In the language of product development, we are attempting to build a working prototype. We cannot build and test first prototypes to see if they work, directly, because our room for failure is much less spacious for experimenting with aid related programming, ethically speaking. This is not a laboratory environment but the real world with enough challenges and adversity already existent.

Programmes are not the same as consumer products, nor are they meant to be designed and tested in isolation before being launched for pilot testing in the market. Their very nature is such that innocent people are involved from the start, often with a history of skepticism regarding any number of well meant donor funded projects aimed at improving their lives. This changes the stringency of the early stage requirements for design planning.

At the same time, the nature of the task is such that no first prototype can be expected to be the final design. So, from the very beginning, what we must do is set the objective of the outcome as a Minimal Working Prototype (MWP) that meets all the criteria for an optimal solution, and NOT a Minimal Viable Product (which may or may not work wholly as intended until tested in the field for iteration.)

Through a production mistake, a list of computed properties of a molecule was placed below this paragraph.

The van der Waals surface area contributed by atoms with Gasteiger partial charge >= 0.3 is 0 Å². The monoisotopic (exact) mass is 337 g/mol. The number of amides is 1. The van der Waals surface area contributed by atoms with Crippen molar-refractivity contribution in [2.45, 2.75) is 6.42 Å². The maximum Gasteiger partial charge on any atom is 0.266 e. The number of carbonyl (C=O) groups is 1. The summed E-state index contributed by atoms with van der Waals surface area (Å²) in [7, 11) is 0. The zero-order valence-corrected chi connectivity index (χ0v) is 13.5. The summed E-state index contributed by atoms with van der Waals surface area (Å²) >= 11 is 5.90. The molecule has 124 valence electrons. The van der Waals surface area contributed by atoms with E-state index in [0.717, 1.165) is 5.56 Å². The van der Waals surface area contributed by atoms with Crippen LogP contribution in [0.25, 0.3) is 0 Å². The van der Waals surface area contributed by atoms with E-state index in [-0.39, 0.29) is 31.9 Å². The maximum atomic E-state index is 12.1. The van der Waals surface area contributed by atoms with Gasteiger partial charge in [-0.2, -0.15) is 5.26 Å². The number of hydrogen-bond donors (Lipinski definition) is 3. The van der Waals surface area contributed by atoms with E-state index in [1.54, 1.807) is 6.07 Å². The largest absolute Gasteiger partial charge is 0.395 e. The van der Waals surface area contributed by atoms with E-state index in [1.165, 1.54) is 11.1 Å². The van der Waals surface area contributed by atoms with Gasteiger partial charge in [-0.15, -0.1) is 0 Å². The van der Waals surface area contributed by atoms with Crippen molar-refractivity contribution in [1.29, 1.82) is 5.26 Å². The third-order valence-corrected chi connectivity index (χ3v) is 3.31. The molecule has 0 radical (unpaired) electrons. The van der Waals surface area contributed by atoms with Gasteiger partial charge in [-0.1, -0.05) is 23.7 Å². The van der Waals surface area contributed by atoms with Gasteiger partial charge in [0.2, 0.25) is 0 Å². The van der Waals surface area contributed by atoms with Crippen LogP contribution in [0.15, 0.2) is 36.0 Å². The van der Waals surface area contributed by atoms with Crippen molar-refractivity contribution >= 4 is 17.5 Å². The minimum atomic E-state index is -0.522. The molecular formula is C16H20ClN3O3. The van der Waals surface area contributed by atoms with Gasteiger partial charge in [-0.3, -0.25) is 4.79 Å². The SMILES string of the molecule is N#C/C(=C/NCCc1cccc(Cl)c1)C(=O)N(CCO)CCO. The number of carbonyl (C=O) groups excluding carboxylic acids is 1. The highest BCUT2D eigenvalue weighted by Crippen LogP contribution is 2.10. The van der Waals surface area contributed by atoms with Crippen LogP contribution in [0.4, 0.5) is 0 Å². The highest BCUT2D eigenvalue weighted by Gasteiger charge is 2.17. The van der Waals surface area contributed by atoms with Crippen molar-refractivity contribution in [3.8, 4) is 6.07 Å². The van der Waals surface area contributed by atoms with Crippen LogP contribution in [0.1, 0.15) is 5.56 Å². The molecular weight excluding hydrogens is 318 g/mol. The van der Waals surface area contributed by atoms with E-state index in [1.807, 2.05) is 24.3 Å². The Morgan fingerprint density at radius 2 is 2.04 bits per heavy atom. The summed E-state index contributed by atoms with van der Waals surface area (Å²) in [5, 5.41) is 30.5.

That is, the first implementation of the iterative programme design must fall within the bounds of the solution space – that which is represented by the shaded area in the diagram above.

The Optimal Solution is the Iterative Programme Design

Thus, what we must be able to do at the end of the discovery phase of research necessary to write the design brief, is tightly constrain the boundary conditions for the solution space within which the MWP can then be iterated. This minimizes the risk of utter failure, and maximizes the chances of discovering the best fit, and all of this within the definitions of Value for Money and it’s guidelines.

There are numerous ways to set the goals for optimization – one can minimize resources and maximize constraints, or minimize risk and maximize return on resources invested. These will guide our testing of this framework in field conditions to validate the robustness of this theoretical approach.

In this way, we can constrain our efforts to discover best fit within predefined limits of tolerance, while retaining the flexibility to adapt to changing real world circumstances and progressive transformation of operating conditions.